Although the State concedes the evidence is legally insufficient, it asks the Court to reverse and remand this case to the trial court for further proceedings. In support of its argument to remand, the State relies on several cases, each of which remands based on a procedural or trial error. See State v. Roland, 973 S.W.2d 665, 666–67 (Tex.1998) (untimely hearing); Harrison v. State, 239 S.W.3d 368, 374 (Tex.App.—Beaumont 2007, no pet.) (denial of right to jury trial); Campbell v. State, 118 S.W.3d 788, 804–05 (Tex.App.—Houston [14th Dist.] 2003, no pet.) (improper jury question).
The State also relies on former article 46.03, section 4(d)(5) of the Texas Code of Criminal Procedure in arguing that remand is the appropriate disposition of this case. In particular, it contends that former article 46.03 provides that appellant “may only be discharged by order of the committing court.” See Act of May 25, 1983, 68th Leg., R.S., ch. 454, § 3, sec. 4(d)(5), 1983 Tex. Gen. Laws 2640, 2644–46 (repealed 2005); Harrison, 239 S.W.3d at 374. However, in making this argument the State fails to address rule 43.3 of the rules of appellate procedure, which generally requires this Court to render the judgment the trial court should have rendered. Tex.R.App. P. 43.3; see also In the Interest of J.F.C., 96 S.W.3d 256, 259 (Tex.2002) (rendition of judgment generally required if evidence is legally insufficient); State ex rel. D.L.S., 446 S.W.3d 506, 520 (Tex.App.—El Paso 2014, no pet.) (reversal and rendition proper remedy where issue sustained on legal sufficiency grounds). Because this Court has authority to render the judgment the trial court should have rendered, remand is unnecessary. See In re D.F.R., 945 S.W.2d 210, 215 (Tex.App.—San Antonio 1997, no pet.) (reversing and rendering because no evidence was presented during hearing and as a result acquitee was not afforded “mandatory statutory safeguards”); Khateeb v. State, 712 S.W.2d 881, 885 (Tex.App.—Houston [1st Dist.] 1986, no writ) (reversing and rendering because State did not show by clear and convincing evidence that acquitee met involuntary commitment or court-ordered mental health services criteria).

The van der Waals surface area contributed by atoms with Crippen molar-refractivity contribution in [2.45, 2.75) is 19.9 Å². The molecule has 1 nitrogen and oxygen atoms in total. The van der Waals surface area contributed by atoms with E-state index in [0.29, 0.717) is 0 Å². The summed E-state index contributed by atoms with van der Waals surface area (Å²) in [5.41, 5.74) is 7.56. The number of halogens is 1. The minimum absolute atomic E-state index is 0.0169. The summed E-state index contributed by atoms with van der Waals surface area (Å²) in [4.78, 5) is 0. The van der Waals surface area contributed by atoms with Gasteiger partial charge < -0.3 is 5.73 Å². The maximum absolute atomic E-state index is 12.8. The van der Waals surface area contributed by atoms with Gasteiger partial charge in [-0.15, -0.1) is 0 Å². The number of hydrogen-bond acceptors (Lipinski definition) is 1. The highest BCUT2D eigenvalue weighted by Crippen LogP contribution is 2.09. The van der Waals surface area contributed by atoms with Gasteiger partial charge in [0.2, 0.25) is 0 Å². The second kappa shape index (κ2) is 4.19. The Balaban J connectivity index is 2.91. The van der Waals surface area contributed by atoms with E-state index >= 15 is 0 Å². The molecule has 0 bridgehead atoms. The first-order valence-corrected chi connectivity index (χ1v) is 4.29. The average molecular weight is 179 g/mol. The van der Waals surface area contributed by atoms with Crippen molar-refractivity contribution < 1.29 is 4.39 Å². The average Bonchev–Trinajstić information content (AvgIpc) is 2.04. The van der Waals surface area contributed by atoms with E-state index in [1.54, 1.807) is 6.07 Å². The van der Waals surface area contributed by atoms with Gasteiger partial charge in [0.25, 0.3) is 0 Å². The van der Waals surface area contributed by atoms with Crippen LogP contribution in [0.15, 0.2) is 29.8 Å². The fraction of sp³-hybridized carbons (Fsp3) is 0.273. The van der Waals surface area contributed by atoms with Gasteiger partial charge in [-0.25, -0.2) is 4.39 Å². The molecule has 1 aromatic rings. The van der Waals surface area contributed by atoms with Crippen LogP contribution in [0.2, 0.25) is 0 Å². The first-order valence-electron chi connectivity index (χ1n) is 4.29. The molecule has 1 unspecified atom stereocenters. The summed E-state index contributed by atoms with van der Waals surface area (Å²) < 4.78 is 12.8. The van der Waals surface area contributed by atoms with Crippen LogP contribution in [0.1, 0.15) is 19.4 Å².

Accordingly, we sustain appellant's issue. We reverse the trial court's order renewing outpatient supervision and treatment. We render judgment that appellant be released effective immediately from any court-ordered mental health services.
1. The requirements for renewal of inpatient and outpatient treatment changed for all offenses committed after September 1, 2005. See Act of May 27, 2005, 79th Leg., R.S., ch. 831, § 5, 2005 Tex. Gen. Laws 2841, 2853–54 (current version at Tex.Code Crim. Proc.. art. 46C.261 (West Supp.2014)) (court shall renew order if party who requested renewal establishes by clear and convincing evidence that mandatory supervision and treatment are appropriate).
Opinion by Chief Justice Wright